On March 22, legislation to ban the use of smokeless tobacco products at all professional sporting venues, including baseball stadiums, was passed by the New York City Council.
The vote comes after Mayor Bill de Blasio promised he would prohibit smokeless tobacco use by professional athletes and fans alike at sporting events.
“We don’t want young people seeing the players they look up to engaging in something that’s bad for their bodies,” de Blasio said in an interview with ESPN. “We don’t want young people thinking that’s cool to do.”
Smokeless tobacco has long been a staple in baseball, especially at the Major League level. Whether they are at the plate, on the mound, or in the dugout, a large portion of players can be seen with a hefty lump in their cheek, spitting from time to time. Even managers and umpires take part in the practice.
However, the problem is that chewing tobacco is not so much a practice as it is an addiction.
Because of nicotine and other chemicals present in the product, smokeless tobacco is an addictive substance. According to the National Institute of Dental and Craniofacial Research, the drug gives off as much nicotine as smoking three cigarettes in just one half-hour, on average.
Players become hooked without realizing the potential consequences, and even if they do, quitting is extremely difficult.
In 2014, at age 54, eight-time NL Batting Champion Tony Gwynn, a Hall of Famer, passed away after complications from cancer and a long battle with many health issues. Before his death, Gwynn attributed his health problems to decades of dipping during his career.
Although doctors say they cannot prove this to be true, they cannot rule it out, as studies have linked tobacco use and cancer countless times.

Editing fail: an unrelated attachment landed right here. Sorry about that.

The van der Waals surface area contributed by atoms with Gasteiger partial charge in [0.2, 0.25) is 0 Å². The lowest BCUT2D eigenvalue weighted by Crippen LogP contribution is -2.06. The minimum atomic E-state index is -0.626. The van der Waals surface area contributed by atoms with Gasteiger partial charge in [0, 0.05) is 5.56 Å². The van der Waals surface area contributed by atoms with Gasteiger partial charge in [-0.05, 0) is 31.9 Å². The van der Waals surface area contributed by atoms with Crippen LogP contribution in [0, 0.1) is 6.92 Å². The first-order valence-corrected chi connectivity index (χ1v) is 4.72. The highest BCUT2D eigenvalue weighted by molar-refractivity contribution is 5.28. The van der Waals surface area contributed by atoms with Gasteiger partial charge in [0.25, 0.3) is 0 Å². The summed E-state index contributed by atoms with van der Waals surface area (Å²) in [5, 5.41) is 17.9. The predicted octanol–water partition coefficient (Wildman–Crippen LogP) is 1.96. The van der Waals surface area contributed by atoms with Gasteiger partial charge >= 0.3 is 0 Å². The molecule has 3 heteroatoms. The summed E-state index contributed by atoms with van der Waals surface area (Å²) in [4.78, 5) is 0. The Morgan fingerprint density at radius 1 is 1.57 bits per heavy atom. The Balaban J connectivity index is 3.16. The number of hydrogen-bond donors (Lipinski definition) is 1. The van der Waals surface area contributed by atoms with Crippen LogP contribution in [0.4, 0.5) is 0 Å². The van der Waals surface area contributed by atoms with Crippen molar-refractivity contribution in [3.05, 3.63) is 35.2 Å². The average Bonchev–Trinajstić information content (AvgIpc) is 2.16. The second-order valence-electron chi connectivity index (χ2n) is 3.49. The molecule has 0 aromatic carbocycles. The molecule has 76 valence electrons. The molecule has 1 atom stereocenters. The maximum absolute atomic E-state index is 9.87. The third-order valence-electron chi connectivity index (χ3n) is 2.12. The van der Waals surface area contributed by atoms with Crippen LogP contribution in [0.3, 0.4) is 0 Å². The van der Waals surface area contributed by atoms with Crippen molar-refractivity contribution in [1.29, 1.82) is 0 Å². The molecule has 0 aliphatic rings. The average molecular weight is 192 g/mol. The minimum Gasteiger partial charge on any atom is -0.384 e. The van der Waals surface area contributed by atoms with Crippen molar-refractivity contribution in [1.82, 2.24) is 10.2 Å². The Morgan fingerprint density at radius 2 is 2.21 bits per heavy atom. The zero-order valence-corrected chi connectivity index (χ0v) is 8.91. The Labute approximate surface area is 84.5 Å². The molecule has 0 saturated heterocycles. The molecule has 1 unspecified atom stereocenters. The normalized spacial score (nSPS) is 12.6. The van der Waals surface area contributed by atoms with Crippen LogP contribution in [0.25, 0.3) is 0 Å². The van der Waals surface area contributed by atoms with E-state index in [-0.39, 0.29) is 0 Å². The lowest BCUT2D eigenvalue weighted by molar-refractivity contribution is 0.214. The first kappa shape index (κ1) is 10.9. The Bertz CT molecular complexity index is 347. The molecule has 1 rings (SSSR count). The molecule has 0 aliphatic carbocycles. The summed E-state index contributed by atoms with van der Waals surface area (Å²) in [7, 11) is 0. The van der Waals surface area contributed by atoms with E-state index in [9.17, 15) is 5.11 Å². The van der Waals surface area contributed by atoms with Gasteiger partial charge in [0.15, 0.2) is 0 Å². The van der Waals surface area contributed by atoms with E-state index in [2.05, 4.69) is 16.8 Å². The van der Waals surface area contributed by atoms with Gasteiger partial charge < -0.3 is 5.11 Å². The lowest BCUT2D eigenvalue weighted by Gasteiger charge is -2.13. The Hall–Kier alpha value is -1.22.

In an article published on The Players’ Tribune in 2015, former World Series co-MVP and pitcher Curt Schilling detailed his struggle with smokeless tobacco. He lost his sense of taste and smell, developed gum and tooth decay, gum cancer, along with a guilty conscience, stemming from losing his father to a heart attack and lung cancer attributable to tobacco use. He recalled meeting others who suffered through the same addiction, some of whom even lost their jaws, chins, cheeks and noses to the disease.
Many believe it has no place in baseball because of stories like these.
Baseball players can do what they want off the field and in their own homes, but while enjoying the privileges of being paid and televised to play a sport, they do not need to be afforded the right of using a harmful, carcinogenic drug.
For their sake, as well as for the sake of kids everywhere looking up to them, MLB players should not be allowed to use smokeless tobacco.
Chewing tobacco has been banned in the minor leagues for decades, and has helped decrease the issue. Over time this problem can be diminished to a near-negligible level, or even eradicated entirely. Getting rid of the problem before it starts is a good strategy to eliminate tobacco from the major league field, and thanks to the recent passage of legislation, the problem could be abolished entirely.